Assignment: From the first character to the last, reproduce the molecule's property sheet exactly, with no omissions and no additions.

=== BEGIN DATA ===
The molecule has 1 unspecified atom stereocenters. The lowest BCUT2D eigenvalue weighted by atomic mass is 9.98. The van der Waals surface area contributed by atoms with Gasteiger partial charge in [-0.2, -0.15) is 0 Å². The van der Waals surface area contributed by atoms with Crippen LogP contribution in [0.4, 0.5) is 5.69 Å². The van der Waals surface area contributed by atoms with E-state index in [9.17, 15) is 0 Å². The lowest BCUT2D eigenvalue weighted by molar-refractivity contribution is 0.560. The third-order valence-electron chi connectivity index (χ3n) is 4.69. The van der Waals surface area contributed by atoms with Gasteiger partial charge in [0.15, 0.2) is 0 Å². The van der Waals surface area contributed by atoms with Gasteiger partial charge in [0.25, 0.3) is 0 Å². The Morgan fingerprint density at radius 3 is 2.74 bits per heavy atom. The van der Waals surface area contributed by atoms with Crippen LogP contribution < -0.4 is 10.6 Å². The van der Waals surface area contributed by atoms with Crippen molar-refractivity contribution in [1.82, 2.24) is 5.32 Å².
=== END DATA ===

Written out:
The molecule has 1 unspecified atom stereocenters. The lowest BCUT2D eigenvalue weighted by atomic mass is 9.98. The van der Waals surface area contributed by atoms with Gasteiger partial charge in [-0.2, -0.15) is 0 Å². The van der Waals surface area contributed by atoms with Crippen LogP contribution in [0.4, 0.5) is 5.69 Å². The van der Waals surface area contributed by atoms with E-state index in [9.17, 15) is 0 Å². The lowest BCUT2D eigenvalue weighted by molar-refractivity contribution is 0.560. The third-order valence-electron chi connectivity index (χ3n) is 4.69. The van der Waals surface area contributed by atoms with Gasteiger partial charge in [0.15, 0.2) is 0 Å². The van der Waals surface area contributed by atoms with Gasteiger partial charge in [0.25, 0.3) is 0 Å². The Morgan fingerprint density at radius 3 is 2.74 bits per heavy atom. The van der Waals surface area contributed by atoms with Crippen LogP contribution < -0.4 is 10.6 Å². The van der Waals surface area contributed by atoms with Crippen molar-refractivity contribution in [1.82, 2.24) is 5.32 Å².